BLESSED BE THE PEACEFUL BECAUSE THEY WILL BE CALLED SONS OF GOD
THE EARLY CHRONICLERS
Decline of History with the Decline of Rome— Its Revival in the Time of the Goths—Cassiodorus—His Honours and the Political Tendency of his Works—His Lost History of the Goths and the “Libri Epistolarum Variarum’’—Compendium by the Goth Jordanes of the History of Cassiodorus—The Divisions between Romans and Goths fomented at Constantinople—Gothic War narrated by Procopius of Caesarea—Merits and Importance of this Author—Minor Writers
Sad Condition of Italy in the Early Period of the Lombard Invasion — Gregory the Great — Collection of his Letters — Their Great Importance for the History of Italy — The Book of Dialogues — The Edict of Rothari — The “Origo Langobardorum’’ and Minor Writings up to Paulus Diaconus — His Life — His Works and Especially his History of the Lombards
Decay of Italian Chronography — The “Liber Pontificalis” — The Acts of the Neapolitan Bishops — Agnellus of Ravenna — Polemical Writings of Auxilius and Vulgarius — The Monasteries and the Saracen Invasions — Farfa : the “Constructs” — Lives of the Saints of St. Vincent on the Volturno — The “Destructio” — Montecassino : Chronicle of St. Benedict — Catalogues — Translations of Relics — “Historia” of Erchempert — Chronicle of Salerno — Andrew of Bergamo — Panegyric of Berengarius — Liutprand — Benedict of Soracte — Venetian Chronicle of Johannes Diaconus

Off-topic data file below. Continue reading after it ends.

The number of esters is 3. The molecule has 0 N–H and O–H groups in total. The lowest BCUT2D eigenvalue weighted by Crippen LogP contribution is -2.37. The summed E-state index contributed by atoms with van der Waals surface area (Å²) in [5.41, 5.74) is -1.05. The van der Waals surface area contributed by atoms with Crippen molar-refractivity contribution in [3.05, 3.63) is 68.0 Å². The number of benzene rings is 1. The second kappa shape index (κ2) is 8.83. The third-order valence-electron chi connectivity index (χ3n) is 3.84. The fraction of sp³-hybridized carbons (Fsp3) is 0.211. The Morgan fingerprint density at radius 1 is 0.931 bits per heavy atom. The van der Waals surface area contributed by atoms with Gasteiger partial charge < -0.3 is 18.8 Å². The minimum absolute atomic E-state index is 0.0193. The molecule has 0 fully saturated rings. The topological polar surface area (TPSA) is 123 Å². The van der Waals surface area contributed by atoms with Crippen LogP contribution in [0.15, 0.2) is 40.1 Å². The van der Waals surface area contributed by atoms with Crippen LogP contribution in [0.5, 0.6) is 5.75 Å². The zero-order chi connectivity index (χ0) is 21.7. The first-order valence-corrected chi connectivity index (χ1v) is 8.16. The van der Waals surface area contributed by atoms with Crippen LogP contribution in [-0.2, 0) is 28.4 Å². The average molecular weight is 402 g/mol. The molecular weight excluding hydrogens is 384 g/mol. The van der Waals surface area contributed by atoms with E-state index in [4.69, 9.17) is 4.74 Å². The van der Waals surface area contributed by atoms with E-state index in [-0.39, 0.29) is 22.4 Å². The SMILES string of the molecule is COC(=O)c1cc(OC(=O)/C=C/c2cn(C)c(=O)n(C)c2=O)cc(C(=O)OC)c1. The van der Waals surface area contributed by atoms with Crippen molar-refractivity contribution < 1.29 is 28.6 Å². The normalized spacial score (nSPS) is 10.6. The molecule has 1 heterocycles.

Intellectual Movement in the Eleventh and Twelfth Centuries — Reforms in the Church and the Contests Regarding the Investitures — Revival of Ecclesiastical Culture and of Historical Research in the Monasteries — Monastic Registers and Chronicles — The Monastery of Farfa and the Works of Gregory of Catino — The “Chronicon Vulturnense’’ — Renaissance of Arts and Letters at Montecassino promoted by the Abbot Desiderius — The Monk Amatus and his History of the Normans — Leo Ostiensis and Petrus Diaconus, Historians of Montecassino — Historical Writings of Southern Italy — Legendary Chronicle of the Monastery of the Novalesa
Bruno of Segni — Wibert of Toul — Paul of Bernried— Petrus Pisanus — Pandulph — BOSO — St. Peter Damiani — Bonizo’s “Liber ad Amicum” — The Life of Anselm of Lucca — Domnizo’s Life of the Countess Matilda — The Letters of Gregory VII
New Phases of Italian Thought from the Twelfth to the Fourteenth Centuries — Southern Writers of the Norman and Suabian Times — Saba Malaspina — Historians of the Sicilian Vespers — Life of Cola di Rienzo — Otho of Freising — Fra Salimbene of Parma — Chroniclers of Various Cities of Central and Northern Italy — Chroniclers of Lombardy and of the Marca Trivigiana — Albertinus Mussatus
The Chroniclers of the Maritime Republics : Venetian Chronicles — Martin da Canale — Andrea Dandolo — The Genoese Annalists from Caffaro to James D’Oria — Pisa : Petrus Pisanus — Bernard Marango — The Chroniclers of the Rest of Tuscany and Principally the Florentines — Dino Compagni — The Villani
In attempting to give a popular account of the Italian chroniclers of the Middle Ages, I have tried to avoid all unnecessary display of erudition, and to present the book in as simple a form and as free from quotations and notes as possible. If I have not been able to keep myself rigorously to this rule, it has been because I desired as far as I could to make the book not wholly without value to more special students, since, if I am not mistaken, this is the first work which professes expressly to narrate the history of medieval Italian chronography. Hence I have made a diligent study in the best editions of the text of all the authors mentioned in this book, and before passing judgment upon them have tried to see all that others had thought and written on the same points.